By August 1995, the furnace still was not performing in accordance with the specifications set forth in the CPA. Representatives from Reading Tube, AFTEC, Universal, and Wausau reconvened on August 17, 1995, to discuss the possibility of corrective action. Reading Tube claims that at this meeting, AFTEC allegedly admitted that it could not comply with the CPA. Accordingly, on August 25, 1995, Reading Tube notified AFTEC that it was formally declaring a default under the contract. Reading Tube then notified Wausau that it was requesting the latter party to undertake its obligations under the performance bond.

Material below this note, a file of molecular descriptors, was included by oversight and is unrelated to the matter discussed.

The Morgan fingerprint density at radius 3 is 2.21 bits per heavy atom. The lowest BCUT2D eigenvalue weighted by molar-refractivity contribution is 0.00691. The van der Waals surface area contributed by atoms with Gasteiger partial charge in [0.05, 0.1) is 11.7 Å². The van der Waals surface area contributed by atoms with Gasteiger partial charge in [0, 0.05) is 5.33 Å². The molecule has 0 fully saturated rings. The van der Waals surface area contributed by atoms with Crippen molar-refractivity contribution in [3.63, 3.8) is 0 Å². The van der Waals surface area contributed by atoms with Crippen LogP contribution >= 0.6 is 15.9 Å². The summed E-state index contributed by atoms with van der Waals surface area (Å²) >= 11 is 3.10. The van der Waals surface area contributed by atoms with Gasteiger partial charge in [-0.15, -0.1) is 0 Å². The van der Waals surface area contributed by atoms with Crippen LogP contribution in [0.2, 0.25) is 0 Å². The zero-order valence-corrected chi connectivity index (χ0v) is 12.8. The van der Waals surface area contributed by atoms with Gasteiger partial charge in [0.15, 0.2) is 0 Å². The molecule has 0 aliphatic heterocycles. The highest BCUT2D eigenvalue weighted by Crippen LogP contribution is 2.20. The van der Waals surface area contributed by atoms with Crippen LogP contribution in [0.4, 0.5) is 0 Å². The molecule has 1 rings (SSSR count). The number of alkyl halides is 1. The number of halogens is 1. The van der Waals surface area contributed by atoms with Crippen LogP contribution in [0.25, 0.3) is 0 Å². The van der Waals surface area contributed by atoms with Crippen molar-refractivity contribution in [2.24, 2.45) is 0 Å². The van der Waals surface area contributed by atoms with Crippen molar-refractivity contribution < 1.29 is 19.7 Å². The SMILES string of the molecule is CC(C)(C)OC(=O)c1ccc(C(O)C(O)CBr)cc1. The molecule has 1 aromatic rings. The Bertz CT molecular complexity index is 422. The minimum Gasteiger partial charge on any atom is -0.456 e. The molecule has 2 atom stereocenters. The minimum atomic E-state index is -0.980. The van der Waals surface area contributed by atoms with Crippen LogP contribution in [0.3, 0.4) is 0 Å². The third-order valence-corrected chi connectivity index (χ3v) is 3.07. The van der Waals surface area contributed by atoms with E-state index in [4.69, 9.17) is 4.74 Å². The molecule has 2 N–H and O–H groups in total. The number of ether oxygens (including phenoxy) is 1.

After Reading Tube declared AFTEC in default, Lee Thompson, AFTEC's executive vice president, contacted Sherry Tanck, the Wausau bond claims representative in charge of the performance bond issued on behalf of AFTEC. According to notes taken by Ms. Tanck, Mr. Thompson expressed his concern that Reading Tube would settle for the penal sum of the performance bond. Mr. Thompson was of the opinion that the project would have been completed had AFTEC had the opportunity to replace three valves that AFTEC had previously suggested replacing. Mr. Thompson communicated this view to Wausau. On September 8, 1995, Wausau contacted Reading Tube to inform it of its decision not to honor the performance bond because of AFTEC's position that they had substantially performed their obligations under the contract. Wausau further stated that AFTEC was willing to address these items but because of Reading Tube's termination of the contract, AFTEC was unable to provide any further service. Finally, Wausau informed Reading Tube that since AFTEC disputed Reading Tube's claim that AFTEC was in default, Wausau, as surety, would respect AFTEC's position, and the dispute between the parties would have to be resolved by a finder of fact.